Dubai International Academic City (DIAC), part of TECOM Investments’ Education Cluster, brought together over 25 heads of universities and HR and training executives, who provided vital input and ideas at a networking event to discuss the next steps in achieving Dubai’s vision of becoming the global capital of the Islamic Economy.
The academic experts and HR professionals, along with Dr. Khalid Abdul Aziz Mohammed Ali Jinahi, Advisor from the Dubai Islamic Economy Development Centre and Dr. Ayoub Kazim, Managing Director of TECOM Investments’ Education Cluster, came together to discuss the challenges and opportunities associated with transforming Dubai into the capital of the world’s Islamic Economy, as guided by HH Sheikh Mohammed bin Rashid Al Maktoum’s vision.
Dr. Khalid Abdul Aziz Mohammed Ali Jinahi gave a detailed account of the seven pillars that have been identified in representing important sectors of the economy to achieve the ambition of establishing Dubai as the capital of the Islamic Economy. These include; Islamic finance, Halal food industry, Halal tourism, Islamic digital economy, Islamic art and design, ensuring Dubai becomes the centre for Islamic economy standards and certification, and the international capital of Islamic information and education.
For Dubai to grow into the capital of the Islamic Economy, and achieve this ambition by 2017, a vast number of skilled workers will be needed to serve each of the founding pillars. Findings from the recent Deloitte ‘Workforce Planning Study’ commissioned by DIAC, indicated that Islamic banking skills are in high demand from GCC banks, particularly at the entry level with 50% of the banks surveyed stating that they found it difficult to hire graduates, supporting the need for qualified graduates in these sectors.
Commenting, Dr. Ayoub Kazim, Managing Director of TECOM Investments’ Education Cluster, said, “Islamic finance is a central pillar in Dubai’s strategy to become the world’s capital of the Islamic economy. Demand for skilled workers in this field has never been higher, and as a home for the region’s education and training institutes, we have an important role to play in bringing academia, industry and government closer together to ensure the future success of the sector.
“Networking events such as this inspire debate and lead to the identification of pathways in which we can help to achieve Dubai’s vision of becoming the centre of the Islamic economy. At DIAC and DKV, we are dedicated to facilitating discussions that outline the educational requirements that we will face in the future in order to achieve the wider ambitions of the country. This is a smart and forward-looking approach to education – and it is one that ties back to Dubai’s overarching vision of developing a thriving, knowledge-based economy,” he added.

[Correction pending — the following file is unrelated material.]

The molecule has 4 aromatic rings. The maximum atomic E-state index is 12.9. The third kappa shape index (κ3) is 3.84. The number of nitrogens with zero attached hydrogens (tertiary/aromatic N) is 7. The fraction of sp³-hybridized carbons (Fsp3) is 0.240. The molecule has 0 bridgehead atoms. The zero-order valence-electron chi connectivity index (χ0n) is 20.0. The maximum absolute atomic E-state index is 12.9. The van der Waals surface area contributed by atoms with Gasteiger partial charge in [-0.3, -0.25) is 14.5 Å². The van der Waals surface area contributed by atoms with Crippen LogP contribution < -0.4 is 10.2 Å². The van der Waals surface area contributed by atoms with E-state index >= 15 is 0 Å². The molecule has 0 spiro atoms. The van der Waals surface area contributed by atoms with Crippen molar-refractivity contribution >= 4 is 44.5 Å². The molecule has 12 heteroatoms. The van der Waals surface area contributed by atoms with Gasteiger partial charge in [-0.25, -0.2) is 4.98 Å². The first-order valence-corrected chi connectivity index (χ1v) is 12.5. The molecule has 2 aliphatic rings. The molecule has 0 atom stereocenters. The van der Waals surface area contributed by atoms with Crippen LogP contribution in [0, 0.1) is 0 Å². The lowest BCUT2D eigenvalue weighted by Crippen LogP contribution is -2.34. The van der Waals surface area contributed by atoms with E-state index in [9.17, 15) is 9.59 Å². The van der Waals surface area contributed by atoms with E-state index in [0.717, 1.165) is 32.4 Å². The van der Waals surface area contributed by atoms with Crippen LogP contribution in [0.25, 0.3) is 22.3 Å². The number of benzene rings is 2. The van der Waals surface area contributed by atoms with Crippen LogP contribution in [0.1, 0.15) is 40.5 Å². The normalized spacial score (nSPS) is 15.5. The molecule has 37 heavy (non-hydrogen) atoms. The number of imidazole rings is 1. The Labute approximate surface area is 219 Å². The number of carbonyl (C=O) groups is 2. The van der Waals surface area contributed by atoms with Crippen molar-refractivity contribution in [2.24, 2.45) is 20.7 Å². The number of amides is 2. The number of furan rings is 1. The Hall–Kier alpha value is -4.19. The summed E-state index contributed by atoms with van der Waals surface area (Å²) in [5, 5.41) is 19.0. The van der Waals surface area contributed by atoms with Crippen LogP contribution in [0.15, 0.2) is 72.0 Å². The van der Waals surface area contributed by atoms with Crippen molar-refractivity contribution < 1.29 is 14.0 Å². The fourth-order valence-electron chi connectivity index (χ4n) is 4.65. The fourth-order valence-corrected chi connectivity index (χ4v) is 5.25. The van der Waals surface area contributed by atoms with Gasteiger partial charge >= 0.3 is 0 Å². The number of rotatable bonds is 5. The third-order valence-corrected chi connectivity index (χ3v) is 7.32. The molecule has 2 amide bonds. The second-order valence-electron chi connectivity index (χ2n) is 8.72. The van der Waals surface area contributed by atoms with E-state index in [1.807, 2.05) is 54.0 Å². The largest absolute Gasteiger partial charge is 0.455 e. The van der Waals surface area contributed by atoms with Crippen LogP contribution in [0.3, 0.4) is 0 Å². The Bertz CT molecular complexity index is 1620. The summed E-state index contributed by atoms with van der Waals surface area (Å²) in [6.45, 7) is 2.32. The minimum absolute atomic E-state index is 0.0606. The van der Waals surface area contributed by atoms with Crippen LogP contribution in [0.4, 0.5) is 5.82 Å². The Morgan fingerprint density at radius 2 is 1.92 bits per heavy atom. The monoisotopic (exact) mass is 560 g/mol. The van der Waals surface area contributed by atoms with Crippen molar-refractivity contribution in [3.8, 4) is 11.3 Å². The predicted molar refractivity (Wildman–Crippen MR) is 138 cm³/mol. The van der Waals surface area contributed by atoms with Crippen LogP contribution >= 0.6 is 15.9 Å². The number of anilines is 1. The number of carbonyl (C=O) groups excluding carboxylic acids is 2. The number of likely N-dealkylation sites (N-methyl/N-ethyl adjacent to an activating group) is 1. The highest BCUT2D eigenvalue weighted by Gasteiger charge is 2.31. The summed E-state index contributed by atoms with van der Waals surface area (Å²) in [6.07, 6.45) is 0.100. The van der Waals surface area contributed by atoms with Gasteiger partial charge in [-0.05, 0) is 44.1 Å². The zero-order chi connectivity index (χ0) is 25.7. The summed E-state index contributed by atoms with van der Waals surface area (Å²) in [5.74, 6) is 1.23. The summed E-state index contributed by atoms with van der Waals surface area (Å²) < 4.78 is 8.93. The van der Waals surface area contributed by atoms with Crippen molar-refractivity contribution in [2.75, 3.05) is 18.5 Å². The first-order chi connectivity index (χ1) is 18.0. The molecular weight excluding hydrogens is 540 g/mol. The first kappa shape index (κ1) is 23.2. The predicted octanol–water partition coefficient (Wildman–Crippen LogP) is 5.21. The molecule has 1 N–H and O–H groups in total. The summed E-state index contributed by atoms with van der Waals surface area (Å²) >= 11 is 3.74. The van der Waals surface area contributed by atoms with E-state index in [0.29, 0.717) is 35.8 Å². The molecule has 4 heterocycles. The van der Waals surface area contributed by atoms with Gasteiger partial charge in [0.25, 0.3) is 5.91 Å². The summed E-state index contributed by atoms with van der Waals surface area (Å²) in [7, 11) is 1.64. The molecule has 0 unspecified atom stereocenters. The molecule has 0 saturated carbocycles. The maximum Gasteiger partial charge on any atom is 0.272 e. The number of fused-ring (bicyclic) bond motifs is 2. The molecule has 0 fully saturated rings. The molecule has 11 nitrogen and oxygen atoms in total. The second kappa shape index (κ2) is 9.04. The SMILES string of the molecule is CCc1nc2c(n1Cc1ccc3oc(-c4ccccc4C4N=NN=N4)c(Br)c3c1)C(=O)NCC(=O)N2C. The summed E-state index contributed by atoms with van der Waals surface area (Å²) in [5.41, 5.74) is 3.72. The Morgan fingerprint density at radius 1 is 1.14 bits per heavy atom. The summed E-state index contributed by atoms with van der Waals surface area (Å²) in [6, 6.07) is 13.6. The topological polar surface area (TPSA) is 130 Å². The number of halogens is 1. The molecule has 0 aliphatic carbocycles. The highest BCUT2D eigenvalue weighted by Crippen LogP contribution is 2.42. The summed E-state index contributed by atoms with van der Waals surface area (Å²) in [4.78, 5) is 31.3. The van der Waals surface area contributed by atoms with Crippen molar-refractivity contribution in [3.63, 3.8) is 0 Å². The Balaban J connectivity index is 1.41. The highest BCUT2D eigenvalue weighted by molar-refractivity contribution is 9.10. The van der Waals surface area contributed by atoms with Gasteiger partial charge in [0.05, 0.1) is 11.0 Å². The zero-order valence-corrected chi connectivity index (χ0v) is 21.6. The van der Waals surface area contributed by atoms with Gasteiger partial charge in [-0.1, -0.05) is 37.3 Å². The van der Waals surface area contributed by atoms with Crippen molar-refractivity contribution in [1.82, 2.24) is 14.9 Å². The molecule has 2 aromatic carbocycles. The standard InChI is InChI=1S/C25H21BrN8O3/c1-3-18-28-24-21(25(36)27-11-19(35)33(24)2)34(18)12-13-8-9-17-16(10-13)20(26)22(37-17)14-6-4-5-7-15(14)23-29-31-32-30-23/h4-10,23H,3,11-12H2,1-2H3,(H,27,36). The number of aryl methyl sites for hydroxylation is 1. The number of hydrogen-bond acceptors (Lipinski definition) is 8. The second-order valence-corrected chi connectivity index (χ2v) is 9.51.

Dr. Khalid Abdul Aziz Mohammed Ali Jinahi, Advisor, from the Dubai Islamic Economy Development Centre commented: “As Dubai continues to strengthen its position as the capital of Islamic economy to achieve the vision of His Highness Sheikh Mohammed Bin Rashid Al Maktoum, Vice President and Prime Minister of the UAE and Ruler of Dubai, the public and private sectors are making phenomenal contributions through launching initiatives that boost the growth of the sector’s allied verticals. Dubai Islamic Economy Development Centre is committed to coordinating with various bodies and institutions to support and encourage initiatives that enhance Dubai’s position as the capital of Islamic economy. As part of this priority, we are paying special attention to research and knowledge development and are set to launch a series of educational projects specific to the various sectors of Islamic economy. We also aim to set up centres for research studies to build a body of work that enriches the new generation’s understanding of the Islamic economy.”